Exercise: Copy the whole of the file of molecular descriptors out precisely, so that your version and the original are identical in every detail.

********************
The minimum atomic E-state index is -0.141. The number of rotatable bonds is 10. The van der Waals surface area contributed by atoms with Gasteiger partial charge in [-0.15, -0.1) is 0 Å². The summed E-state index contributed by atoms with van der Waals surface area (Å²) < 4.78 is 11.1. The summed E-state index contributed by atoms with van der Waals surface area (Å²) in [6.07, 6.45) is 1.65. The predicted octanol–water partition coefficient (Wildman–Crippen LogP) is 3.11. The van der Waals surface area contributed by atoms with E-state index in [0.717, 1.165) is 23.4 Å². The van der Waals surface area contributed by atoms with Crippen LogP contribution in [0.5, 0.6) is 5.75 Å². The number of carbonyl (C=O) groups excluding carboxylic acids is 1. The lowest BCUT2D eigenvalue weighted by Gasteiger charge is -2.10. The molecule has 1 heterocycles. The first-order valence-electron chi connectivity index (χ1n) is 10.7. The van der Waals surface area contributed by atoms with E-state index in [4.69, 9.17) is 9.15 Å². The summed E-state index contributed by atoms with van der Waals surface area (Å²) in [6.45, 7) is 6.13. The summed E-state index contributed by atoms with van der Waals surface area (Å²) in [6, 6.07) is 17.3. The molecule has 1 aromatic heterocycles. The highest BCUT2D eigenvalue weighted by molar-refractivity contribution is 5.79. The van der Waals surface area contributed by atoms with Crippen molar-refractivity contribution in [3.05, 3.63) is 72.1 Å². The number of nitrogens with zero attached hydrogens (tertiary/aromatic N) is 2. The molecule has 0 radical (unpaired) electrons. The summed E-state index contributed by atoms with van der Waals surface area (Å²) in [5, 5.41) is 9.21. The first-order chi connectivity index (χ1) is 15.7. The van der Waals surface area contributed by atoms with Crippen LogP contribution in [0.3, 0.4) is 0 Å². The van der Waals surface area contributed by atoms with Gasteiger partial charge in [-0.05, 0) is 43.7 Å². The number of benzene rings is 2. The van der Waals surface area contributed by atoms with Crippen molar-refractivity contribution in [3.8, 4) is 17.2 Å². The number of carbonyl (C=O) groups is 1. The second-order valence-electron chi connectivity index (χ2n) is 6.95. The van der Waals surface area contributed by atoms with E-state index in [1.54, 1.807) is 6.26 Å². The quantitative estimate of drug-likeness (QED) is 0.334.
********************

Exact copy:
The minimum atomic E-state index is -0.141. The number of rotatable bonds is 10. The van der Waals surface area contributed by atoms with Gasteiger partial charge in [-0.15, -0.1) is 0 Å². The summed E-state index contributed by atoms with van der Waals surface area (Å²) < 4.78 is 11.1. The summed E-state index contributed by atoms with van der Waals surface area (Å²) in [6.07, 6.45) is 1.65. The predicted octanol–water partition coefficient (Wildman–Crippen LogP) is 3.11. The van der Waals surface area contributed by atoms with E-state index in [0.717, 1.165) is 23.4 Å². The van der Waals surface area contributed by atoms with Crippen LogP contribution in [0.5, 0.6) is 5.75 Å². The number of carbonyl (C=O) groups excluding carboxylic acids is 1. The lowest BCUT2D eigenvalue weighted by Gasteiger charge is -2.10. The molecule has 1 heterocycles. The first-order valence-electron chi connectivity index (χ1n) is 10.7. The van der Waals surface area contributed by atoms with E-state index in [4.69, 9.17) is 9.15 Å². The summed E-state index contributed by atoms with van der Waals surface area (Å²) in [6.45, 7) is 6.13. The summed E-state index contributed by atoms with van der Waals surface area (Å²) in [6, 6.07) is 17.3. The molecule has 1 aromatic heterocycles. The highest BCUT2D eigenvalue weighted by molar-refractivity contribution is 5.79. The van der Waals surface area contributed by atoms with Crippen molar-refractivity contribution in [3.05, 3.63) is 72.1 Å². The number of nitrogens with zero attached hydrogens (tertiary/aromatic N) is 2. The molecule has 0 radical (unpaired) electrons. The summed E-state index contributed by atoms with van der Waals surface area (Å²) in [5, 5.41) is 9.21. The first-order chi connectivity index (χ1) is 15.7. The van der Waals surface area contributed by atoms with Crippen LogP contribution in [0.3, 0.4) is 0 Å². The van der Waals surface area contributed by atoms with Gasteiger partial charge in [-0.05, 0) is 43.7 Å². The number of benzene rings is 2. The van der Waals surface area contributed by atoms with Crippen molar-refractivity contribution in [3.8, 4) is 17.2 Å². The number of carbonyl (C=O) groups is 1. The second-order valence-electron chi connectivity index (χ2n) is 6.95. The van der Waals surface area contributed by atoms with E-state index in [1.54, 1.807) is 6.26 Å². The quantitative estimate of drug-likeness (QED) is 0.334.